For the first time, an author revealed the remarkable and little-known true story of Archy Lee, a young black man who gained his freedom in San Francisco in 1858.
And the author, Brian McGinty, happens to live here in Scottsdale.
“Archy Lee’s Struggle for Freedom” was published January 2020, by Lyons Press and is currently available for sale on Amazon.
“It’s a story about a black man who struggled for his freedom,” McGinty said. “It’s of a lot of interest for people who are interested in black history.”
Taking place a year after the Supreme Court’s notorious Dred Scott decision and during the California Gold Rush, McGinty’s book tells the story of Lee, who was freed from the claims of a white man, Charles Stovall, who sought to return him to slavery in Mississippi.
“I hadn’t heard about the story before, so I looked it up to find out what was going on, and I found out there was a vast source of information about what actually happened to him that hadn’t been investigated, never been written about,” McGinty said.
McGinty believes Lees’ story has been largely untold because people misunderstood what happened in California at the time.
“The Constitution itself said there was no slavery in California, people ... were treated very, very badly in California, almost as if they were slaves, despite the fact the California constitution prohibited slavery,” McGinty said.
The book also described events that occurred in the “Year of Archy Lee,” including the bloody 1858 struggle over slavery in the Kansas Territory, the 1858 debates over slavery between Lincoln and Stephen Douglas in Illinois and the 1858 appearance of Donati’s Comet, the first comet ever photographed.
Also a painter who attended classes at the Scottsdale Artists’ School, McGinty painted his version of the comet soaring over Lee’s head. The oil painting is on display in McGinty’s home and printed in the book.
“There are no known photographs or pictures of Archy Lee because he was a slave; and in those days, they didn’t take pictures or portrait pictures of slaves. So, I worked on this painting while I was finishing up the book,” McGinty said.
McGinty spent a year researching, writing and editing the book.
He and his partner, Jim Barnett, traveled to Sacramento to find the original transcript of the Supreme Court decision issued against Lee. They also visited the First African Methodist Episcopal Zion Church in San Francisco.
“The church plays a big part in the story of Archie Lee, and it is still in existence there. I visited the church [and] found out much more about its early history,” McGinty said.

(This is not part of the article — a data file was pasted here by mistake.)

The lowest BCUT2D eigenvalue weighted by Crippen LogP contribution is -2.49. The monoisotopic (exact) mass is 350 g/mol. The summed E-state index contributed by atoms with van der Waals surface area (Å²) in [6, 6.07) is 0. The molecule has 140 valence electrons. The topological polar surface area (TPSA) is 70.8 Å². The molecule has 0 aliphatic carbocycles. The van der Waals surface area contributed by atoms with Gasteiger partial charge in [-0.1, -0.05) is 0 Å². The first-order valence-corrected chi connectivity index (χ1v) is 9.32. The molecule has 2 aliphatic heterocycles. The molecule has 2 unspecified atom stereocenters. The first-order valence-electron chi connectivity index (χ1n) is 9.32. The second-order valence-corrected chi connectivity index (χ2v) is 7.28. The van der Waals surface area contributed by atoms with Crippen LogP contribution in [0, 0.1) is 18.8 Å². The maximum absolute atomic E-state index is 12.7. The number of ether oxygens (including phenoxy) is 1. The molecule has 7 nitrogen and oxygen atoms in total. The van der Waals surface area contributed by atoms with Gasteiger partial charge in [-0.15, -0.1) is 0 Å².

McGinty also searched the National Archives for the court records and scoured the Arizona Historical Society’s microfilm collection.
But, “a big part of the research Brian did,” Barnett said, “was locating all these old photos from one lead to another and finding, ‘Oh, there might be a photo at this archive. There might be something there’ and getting the permission to use the photos.”
The research was so vast and thorough, “Archy Lee’s Struggle for Freedom” has nearly 100 pages dedicated to footnotes and the bibliography.
“I hope [readers] will understand the struggle over slavery was what really led to the civil war that threatened to destroy the United States as we know it,” McGinty said.
The author of 13 books and nearly 200 articles, McGinty is a historical nonfiction writer and historian, particularly interested in American history, the history of the American West and American legal history.
He also earned his degree in American history and law from U.C. Berkeley.
McGinty was nominated and won several awards for his writing, including the Best Writing Prize from the National Historical Society, the Editor’s Award for Historical Scholarship from the Sonoma County Historical Society in California, a nomination for the One Book Arizona prize for 2008, and an Honorable Mention in the 2010 Scribes Book Award of the American Society of Legal Writers.
“I’m going to be a little bit immodest in saying a lot of people think my writing is interesting to read,” McGinty said. “I have a writing style that tells a story, but I also am very scrupulous and looking after the actual facts.”
McGinty has always been an avid reader, since he was a boy; and to date, he has around 1,000 books in his northern Scottsdale home.
“When I was a kid, I used to get presents for Christmas and birthdays, and if I got a book, it was my most treasured present,” McGinty said.
“They can be a wonderful repository of knowledge and also something people enjoy and they have a permanent value. That’s why I just love books.”
“Archy Lee’s Struggle for Freedom” is available for purchase for $10.89 on Amazon.